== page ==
By Hugh Pym
Economics editor, BBC News
By any standards the latest reported levels of public sector borrowing are eye-watering.
The government is trying boost the weakening economy
Even before a recession has developed - if indeed it has already - the government has racked up a record amount of borrowing and it can only increase as the economic downturn deepens.
Public sector borrowing of £8.1bn in September was the highest since records began in 1993.
In the first six months of this financial year, April to September, the government borrowed nearly £38 billion pounds, up from £21.5 billion in the same period of 2007.
This had the dubious distinction of being the largest such number since 1946.
So in just six months the Treasury has almost got to the level which it forecast for the full year of £43bn.
That £43bn forecast has already been consigned to the bin at the Treasury.
An updated forecast is being worked on and will be unveiled at the time of the pre-Budget report.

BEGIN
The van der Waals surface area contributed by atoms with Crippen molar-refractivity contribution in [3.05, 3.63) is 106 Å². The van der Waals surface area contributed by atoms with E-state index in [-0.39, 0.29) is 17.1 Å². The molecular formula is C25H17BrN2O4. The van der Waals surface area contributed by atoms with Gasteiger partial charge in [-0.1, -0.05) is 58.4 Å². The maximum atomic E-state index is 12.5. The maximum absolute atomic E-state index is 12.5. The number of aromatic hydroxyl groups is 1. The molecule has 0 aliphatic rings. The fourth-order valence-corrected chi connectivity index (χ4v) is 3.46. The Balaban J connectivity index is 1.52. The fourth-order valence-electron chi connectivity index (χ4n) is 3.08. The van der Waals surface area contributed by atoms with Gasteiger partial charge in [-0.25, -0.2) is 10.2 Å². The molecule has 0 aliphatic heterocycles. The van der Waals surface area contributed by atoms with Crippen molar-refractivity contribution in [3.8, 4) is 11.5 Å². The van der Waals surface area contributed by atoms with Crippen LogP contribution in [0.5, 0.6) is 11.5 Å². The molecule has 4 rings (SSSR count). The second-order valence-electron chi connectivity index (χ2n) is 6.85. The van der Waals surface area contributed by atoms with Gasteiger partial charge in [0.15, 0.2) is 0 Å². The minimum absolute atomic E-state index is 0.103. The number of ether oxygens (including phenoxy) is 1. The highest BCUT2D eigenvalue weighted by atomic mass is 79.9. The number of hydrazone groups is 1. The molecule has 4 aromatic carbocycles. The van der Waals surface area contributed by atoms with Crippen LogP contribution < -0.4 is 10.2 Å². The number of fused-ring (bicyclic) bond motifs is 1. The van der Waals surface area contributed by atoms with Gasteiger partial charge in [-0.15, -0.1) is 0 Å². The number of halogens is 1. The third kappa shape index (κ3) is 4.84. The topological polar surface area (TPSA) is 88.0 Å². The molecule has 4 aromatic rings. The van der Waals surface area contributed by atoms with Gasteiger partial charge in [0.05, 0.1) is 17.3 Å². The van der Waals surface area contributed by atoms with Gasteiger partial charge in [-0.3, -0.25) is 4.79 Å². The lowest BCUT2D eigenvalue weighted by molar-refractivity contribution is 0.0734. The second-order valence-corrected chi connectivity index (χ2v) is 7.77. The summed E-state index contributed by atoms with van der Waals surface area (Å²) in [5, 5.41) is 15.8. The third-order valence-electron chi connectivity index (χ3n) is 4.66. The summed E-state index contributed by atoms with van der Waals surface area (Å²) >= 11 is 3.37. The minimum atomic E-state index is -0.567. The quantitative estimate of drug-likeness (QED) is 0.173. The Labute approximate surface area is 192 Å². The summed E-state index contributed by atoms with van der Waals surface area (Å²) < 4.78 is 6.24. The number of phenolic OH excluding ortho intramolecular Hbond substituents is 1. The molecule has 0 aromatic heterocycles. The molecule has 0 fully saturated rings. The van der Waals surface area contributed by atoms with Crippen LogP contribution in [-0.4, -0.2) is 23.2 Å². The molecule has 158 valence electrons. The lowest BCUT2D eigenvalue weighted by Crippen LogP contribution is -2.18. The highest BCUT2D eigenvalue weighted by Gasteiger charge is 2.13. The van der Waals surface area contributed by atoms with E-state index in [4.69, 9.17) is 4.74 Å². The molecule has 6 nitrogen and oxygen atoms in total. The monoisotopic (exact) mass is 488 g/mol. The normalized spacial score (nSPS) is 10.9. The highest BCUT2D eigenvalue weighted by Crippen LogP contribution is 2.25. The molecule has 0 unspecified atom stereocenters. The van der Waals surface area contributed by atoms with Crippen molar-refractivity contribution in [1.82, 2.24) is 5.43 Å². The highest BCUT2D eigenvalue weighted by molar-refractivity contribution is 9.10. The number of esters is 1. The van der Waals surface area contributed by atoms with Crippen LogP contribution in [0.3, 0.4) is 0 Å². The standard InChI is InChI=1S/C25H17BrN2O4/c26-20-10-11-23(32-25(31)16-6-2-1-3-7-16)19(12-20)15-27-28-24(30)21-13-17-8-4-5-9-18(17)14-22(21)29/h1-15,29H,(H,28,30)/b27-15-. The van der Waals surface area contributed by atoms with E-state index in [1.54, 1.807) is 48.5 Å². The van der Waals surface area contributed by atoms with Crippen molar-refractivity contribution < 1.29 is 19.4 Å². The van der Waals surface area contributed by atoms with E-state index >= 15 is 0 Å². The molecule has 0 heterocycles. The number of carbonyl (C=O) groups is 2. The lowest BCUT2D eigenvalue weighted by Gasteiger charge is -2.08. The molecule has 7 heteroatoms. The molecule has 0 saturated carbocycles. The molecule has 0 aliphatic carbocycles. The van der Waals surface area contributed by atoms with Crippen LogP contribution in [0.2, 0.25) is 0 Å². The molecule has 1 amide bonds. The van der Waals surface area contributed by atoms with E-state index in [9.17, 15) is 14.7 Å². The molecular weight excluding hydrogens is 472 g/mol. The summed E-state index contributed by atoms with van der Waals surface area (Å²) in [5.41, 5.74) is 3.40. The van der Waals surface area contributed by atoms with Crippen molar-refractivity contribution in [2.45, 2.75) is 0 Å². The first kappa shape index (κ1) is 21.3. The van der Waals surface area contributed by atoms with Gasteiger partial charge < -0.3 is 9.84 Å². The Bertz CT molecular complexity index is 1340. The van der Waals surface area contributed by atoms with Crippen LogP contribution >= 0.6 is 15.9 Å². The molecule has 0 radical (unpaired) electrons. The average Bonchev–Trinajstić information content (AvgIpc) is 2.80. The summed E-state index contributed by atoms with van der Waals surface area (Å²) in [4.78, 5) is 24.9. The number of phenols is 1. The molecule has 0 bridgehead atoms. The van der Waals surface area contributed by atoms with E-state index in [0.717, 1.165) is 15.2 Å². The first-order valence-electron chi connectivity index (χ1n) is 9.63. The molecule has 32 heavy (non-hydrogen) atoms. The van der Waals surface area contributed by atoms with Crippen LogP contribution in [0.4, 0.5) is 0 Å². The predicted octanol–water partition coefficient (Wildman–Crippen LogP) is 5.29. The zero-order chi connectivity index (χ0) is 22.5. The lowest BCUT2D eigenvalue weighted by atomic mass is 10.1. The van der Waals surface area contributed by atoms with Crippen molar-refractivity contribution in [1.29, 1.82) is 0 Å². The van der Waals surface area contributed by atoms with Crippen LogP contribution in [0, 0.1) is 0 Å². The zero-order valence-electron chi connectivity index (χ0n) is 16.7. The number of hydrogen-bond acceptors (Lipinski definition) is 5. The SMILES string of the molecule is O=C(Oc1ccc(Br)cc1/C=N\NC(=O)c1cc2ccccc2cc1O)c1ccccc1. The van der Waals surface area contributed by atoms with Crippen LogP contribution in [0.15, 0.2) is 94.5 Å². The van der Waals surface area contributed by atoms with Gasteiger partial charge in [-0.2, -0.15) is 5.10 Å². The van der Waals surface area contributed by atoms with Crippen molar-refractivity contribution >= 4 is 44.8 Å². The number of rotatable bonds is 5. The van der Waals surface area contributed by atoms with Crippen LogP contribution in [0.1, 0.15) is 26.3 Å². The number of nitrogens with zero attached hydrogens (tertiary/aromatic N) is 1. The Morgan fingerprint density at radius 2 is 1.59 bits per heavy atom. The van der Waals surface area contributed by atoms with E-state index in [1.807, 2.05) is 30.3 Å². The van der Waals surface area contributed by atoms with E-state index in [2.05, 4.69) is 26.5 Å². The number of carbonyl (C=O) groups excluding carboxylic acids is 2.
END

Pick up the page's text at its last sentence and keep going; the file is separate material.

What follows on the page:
Chancellor Alistair Darling will have to pencil in at least £60bn for a public sector borrowing figure this year.
It could well turn out to be higher than that.
Those of course are cash numbers.
As a percentage of national income the figures look more respectable. If the government goes into the red to the tune of £60bn this financial year, that will be only just over 4% of national income (GDP).
This would still be below the figure seen in 1996 and a lot less than the 8% of GDP accumulated in 1993 as the bills from the last recession were being paid.
Higher unemployment will mean higher benefit bills
The chancellor can reasonably argue that during an economic downturn borrowing will have to rise as higher benefit bills are paid and tax revenues fall away.
Cutting spending or raising taxes to plug the gap in public finances would only clobber an already fragile economy.
A Treasury spokesperson has said today it would be right to increase borrowing to support the economy.
But the bills have to be paid sometime.
In theory when economic growth recovers to its long term trend rate, borrowing will fall automatically as taxes come flowing back into the Exchequer and the jobless total falls.
However, the government goes into this downturn with a deficit built up even during years of strong growth.
There may well be a residual level of borrowing which cannot be rectified by a pick up in growth.
If that is the case, expect taxes to be raised or spending to be squeezed by whoever is chancellor in 2010.